The world will be watching later this month as South Africa, seven years after the death of apartheid, hosts an international conference on racism, xenophobia, and other forms of intolerance. As delegates in Geneva try to agree on an agenda for the conference, South African officials are still working out some of the less glamorous details such as whether there will be enough hotel rooms for all the dignitaries who want to attend.

Where will they put everyone? It has become a major problem for the planners of the World Conference Against Racism. Between 20 and 30 heads of state are expected to attend, plus another 60 to 70 foreign ministers. Some countries are also sending other high-level delegates, such as their ministers of education or labor.

South African Deputy Foreign Minister Aziz Pahad says many of those government ministers are demanding luxury hotel suites, but there simply are not enough to go around. "We do not have enough suites in Durban, unfortunately, and we have gone right out of Durban now," he said. "We have had to take all hotel accommodation up to 40-50 kilometers away. Durban has got an excellent conference center, but the hotel accommodation was mainly changed for South African tourism, so there are very few suites. One of the problems is going to be many delegations who are raising the question that if each of the ministers does not have a suite, they would have to consider not coming as ministers. These are all threats they keep making. We hope that we can convince them that for two-days, they can stay in a nice room."

The presence of so many heads of state and senior government officials is also presenting a challenge to South African security officials. Authorities have set up a special committee to prepare. Half a dozen different security agencies including the national and Durban police, the military and the intelligence service are collaborating to ensure that the conference goes off without a hitch.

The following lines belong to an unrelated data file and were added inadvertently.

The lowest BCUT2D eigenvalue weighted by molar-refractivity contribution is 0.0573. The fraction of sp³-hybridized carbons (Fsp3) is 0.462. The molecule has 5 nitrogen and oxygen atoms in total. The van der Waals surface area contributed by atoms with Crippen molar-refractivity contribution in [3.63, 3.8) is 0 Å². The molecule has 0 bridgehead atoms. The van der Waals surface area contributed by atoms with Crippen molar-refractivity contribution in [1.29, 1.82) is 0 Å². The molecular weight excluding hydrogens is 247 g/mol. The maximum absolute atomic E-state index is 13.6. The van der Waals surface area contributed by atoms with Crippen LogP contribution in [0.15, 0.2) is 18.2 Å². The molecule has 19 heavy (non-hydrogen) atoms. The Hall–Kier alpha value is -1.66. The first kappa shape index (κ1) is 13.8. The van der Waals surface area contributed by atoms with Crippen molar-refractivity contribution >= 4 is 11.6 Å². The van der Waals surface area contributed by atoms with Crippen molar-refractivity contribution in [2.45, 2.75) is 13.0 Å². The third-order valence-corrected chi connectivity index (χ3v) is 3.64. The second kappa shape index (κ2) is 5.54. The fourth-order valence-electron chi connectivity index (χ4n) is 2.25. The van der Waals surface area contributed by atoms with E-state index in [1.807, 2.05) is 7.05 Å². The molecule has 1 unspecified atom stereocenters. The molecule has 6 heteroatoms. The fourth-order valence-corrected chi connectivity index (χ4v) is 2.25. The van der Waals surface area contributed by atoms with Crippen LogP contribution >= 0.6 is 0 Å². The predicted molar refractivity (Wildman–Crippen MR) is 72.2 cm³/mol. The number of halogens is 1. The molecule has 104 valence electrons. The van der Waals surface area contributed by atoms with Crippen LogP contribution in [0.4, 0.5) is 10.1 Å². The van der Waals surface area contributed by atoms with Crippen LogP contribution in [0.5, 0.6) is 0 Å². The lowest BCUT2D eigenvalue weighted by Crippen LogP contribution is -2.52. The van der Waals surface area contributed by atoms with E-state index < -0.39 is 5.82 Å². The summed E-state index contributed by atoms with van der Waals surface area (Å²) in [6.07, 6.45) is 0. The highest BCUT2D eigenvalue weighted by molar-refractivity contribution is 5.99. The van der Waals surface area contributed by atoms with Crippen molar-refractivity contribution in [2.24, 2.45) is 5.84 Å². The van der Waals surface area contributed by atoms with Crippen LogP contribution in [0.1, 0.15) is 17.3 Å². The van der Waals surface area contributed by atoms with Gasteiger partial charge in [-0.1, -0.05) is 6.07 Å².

South African police spokeswoman Charmaine Muller says they are ready. "I must say at this point our intelligence for this event looks good, there is nothing to be worried about," she said.

In addition to a heated debate within the conference walls, South African authorities are expecting a hot time on the streets of Durban. Tens-of-thousands of protesters are expected to show up for the summit, to demonstrate against a variety of issues only some of them related to racism.

Ms. Muller says anyone who wants to protest will have to register with local authorities. Police will arrest unregistered protesters and keep them out of the conference area. She insists this is not being done to silence anyone. "The reason for this is to control them. To help them to get their message through, and not to hinder them," she said. "Definitely, it is only to make it orderly and to assist them to get their message through. And also to have them safe and secure."

Deputy Foreign Minister Aziz Pahad says South Africa does not intend to squash protests in Durban. He says the government agrees with many of the demonstrators' viewpoints. At the very least, he says, South Africa supports their right to express themselves.

But he is concerned about the violence that has accompanied mass protests at other international meetings during the past year. "There are many demonstrations going to take place. As you know, these days any international conference attracts demonstrations," said Mr. Pahad. "Our own view is that many of the issues that the demonstrators in Genoa, in Seattle, in Sweden have been demonstrating about are very legitimate issues. Our only criticism is the violent element of it. Similarly in Durban we are going to have many demonstrations, not only related to the racism conference, but people demonstrating on the land issue in South Africa, etc. We expect that we are going to be able to ensure that these demonstrations are peaceful and the people's reflection is quite taken into account, whatever the issue that they are going to raise."

The police spokeswoman, Ms. Muller, says security officials have studied the earlier events and used them to form a plan for handling the racism conference. She is confident that there will be enough security forces on hand and that they will be trained well enough to do the job right.